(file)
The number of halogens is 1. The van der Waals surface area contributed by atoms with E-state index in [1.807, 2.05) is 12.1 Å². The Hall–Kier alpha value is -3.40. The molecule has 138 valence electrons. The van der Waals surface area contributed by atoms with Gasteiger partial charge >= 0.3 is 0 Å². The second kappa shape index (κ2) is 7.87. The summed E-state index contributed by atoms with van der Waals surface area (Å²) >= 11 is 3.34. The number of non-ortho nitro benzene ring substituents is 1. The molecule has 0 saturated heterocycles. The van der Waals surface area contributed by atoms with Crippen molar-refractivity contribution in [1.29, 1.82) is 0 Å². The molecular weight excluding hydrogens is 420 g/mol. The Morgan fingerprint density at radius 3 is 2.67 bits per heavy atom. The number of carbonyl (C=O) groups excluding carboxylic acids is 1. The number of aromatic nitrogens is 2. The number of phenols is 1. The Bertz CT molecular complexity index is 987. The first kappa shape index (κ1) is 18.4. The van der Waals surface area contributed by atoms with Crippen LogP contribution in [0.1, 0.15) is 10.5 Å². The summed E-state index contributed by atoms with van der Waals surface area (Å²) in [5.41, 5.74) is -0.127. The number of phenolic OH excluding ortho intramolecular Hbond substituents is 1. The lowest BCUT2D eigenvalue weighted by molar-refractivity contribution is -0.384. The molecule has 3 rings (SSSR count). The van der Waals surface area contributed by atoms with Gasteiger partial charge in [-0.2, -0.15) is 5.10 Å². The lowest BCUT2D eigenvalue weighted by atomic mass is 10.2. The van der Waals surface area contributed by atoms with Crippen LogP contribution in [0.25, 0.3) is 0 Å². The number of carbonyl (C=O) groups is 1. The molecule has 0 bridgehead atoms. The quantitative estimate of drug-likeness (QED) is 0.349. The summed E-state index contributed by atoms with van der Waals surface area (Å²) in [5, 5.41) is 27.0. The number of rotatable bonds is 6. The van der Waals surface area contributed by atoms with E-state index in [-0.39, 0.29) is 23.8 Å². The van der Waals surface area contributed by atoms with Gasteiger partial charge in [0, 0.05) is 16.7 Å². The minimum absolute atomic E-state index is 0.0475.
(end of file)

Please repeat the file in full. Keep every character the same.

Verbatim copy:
The number of halogens is 1. The van der Waals surface area contributed by atoms with E-state index in [1.807, 2.05) is 12.1 Å². The Hall–Kier alpha value is -3.40. The molecule has 138 valence electrons. The van der Waals surface area contributed by atoms with Gasteiger partial charge >= 0.3 is 0 Å². The second kappa shape index (κ2) is 7.87. The summed E-state index contributed by atoms with van der Waals surface area (Å²) >= 11 is 3.34. The number of non-ortho nitro benzene ring substituents is 1. The molecule has 0 saturated heterocycles. The van der Waals surface area contributed by atoms with Crippen molar-refractivity contribution in [1.29, 1.82) is 0 Å². The molecular weight excluding hydrogens is 420 g/mol. The Morgan fingerprint density at radius 3 is 2.67 bits per heavy atom. The number of carbonyl (C=O) groups excluding carboxylic acids is 1. The number of aromatic nitrogens is 2. The number of phenols is 1. The Bertz CT molecular complexity index is 987. The first kappa shape index (κ1) is 18.4. The van der Waals surface area contributed by atoms with Crippen LogP contribution in [0.1, 0.15) is 10.5 Å². The summed E-state index contributed by atoms with van der Waals surface area (Å²) in [5.41, 5.74) is -0.127. The number of phenolic OH excluding ortho intramolecular Hbond substituents is 1. The lowest BCUT2D eigenvalue weighted by molar-refractivity contribution is -0.384. The molecule has 3 rings (SSSR count). The van der Waals surface area contributed by atoms with Gasteiger partial charge in [-0.2, -0.15) is 5.10 Å². The lowest BCUT2D eigenvalue weighted by atomic mass is 10.2. The van der Waals surface area contributed by atoms with Crippen LogP contribution in [0.25, 0.3) is 0 Å². The number of carbonyl (C=O) groups is 1. The molecule has 0 bridgehead atoms. The quantitative estimate of drug-likeness (QED) is 0.349. The summed E-state index contributed by atoms with van der Waals surface area (Å²) in [5, 5.41) is 27.0. The number of rotatable bonds is 6. The van der Waals surface area contributed by atoms with E-state index in [-0.39, 0.29) is 23.8 Å². The van der Waals surface area contributed by atoms with Gasteiger partial charge in [0, 0.05) is 16.7 Å². The minimum absolute atomic E-state index is 0.0475.